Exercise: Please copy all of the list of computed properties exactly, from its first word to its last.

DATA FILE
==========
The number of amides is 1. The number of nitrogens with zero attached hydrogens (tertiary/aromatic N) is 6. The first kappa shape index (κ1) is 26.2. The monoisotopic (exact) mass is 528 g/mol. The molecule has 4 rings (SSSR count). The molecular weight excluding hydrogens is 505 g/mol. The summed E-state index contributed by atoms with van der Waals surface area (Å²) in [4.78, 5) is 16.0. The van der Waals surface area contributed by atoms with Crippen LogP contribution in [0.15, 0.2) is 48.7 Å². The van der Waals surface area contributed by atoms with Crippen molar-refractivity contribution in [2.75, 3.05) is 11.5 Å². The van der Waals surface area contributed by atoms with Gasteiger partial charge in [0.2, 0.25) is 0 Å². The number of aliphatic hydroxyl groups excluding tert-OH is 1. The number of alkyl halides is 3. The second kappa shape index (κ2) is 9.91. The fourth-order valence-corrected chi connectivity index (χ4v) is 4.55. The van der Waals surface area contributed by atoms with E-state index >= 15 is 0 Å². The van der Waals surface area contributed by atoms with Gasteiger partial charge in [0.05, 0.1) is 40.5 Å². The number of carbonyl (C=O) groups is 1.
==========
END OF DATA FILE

The number of amides is 1. The number of nitrogens with zero attached hydrogens (tertiary/aromatic N) is 6. The first kappa shape index (κ1) is 26.2. The monoisotopic (exact) mass is 528 g/mol. The molecule has 4 rings (SSSR count). The molecular weight excluding hydrogens is 505 g/mol. The summed E-state index contributed by atoms with van der Waals surface area (Å²) in [4.78, 5) is 16.0. The van der Waals surface area contributed by atoms with Crippen LogP contribution in [0.15, 0.2) is 48.7 Å². The van der Waals surface area contributed by atoms with Crippen molar-refractivity contribution in [2.75, 3.05) is 11.5 Å². The van der Waals surface area contributed by atoms with Gasteiger partial charge in [0.2, 0.25) is 0 Å². The number of aliphatic hydroxyl groups excluding tert-OH is 1. The number of alkyl halides is 3. The second kappa shape index (κ2) is 9.91. The fourth-order valence-corrected chi connectivity index (χ4v) is 4.55. The van der Waals surface area contributed by atoms with E-state index >= 15 is 0 Å². The van der Waals surface area contributed by atoms with Gasteiger partial charge in [0.05, 0.1) is 40.5 Å². The number of carbonyl (C=O) groups is 1.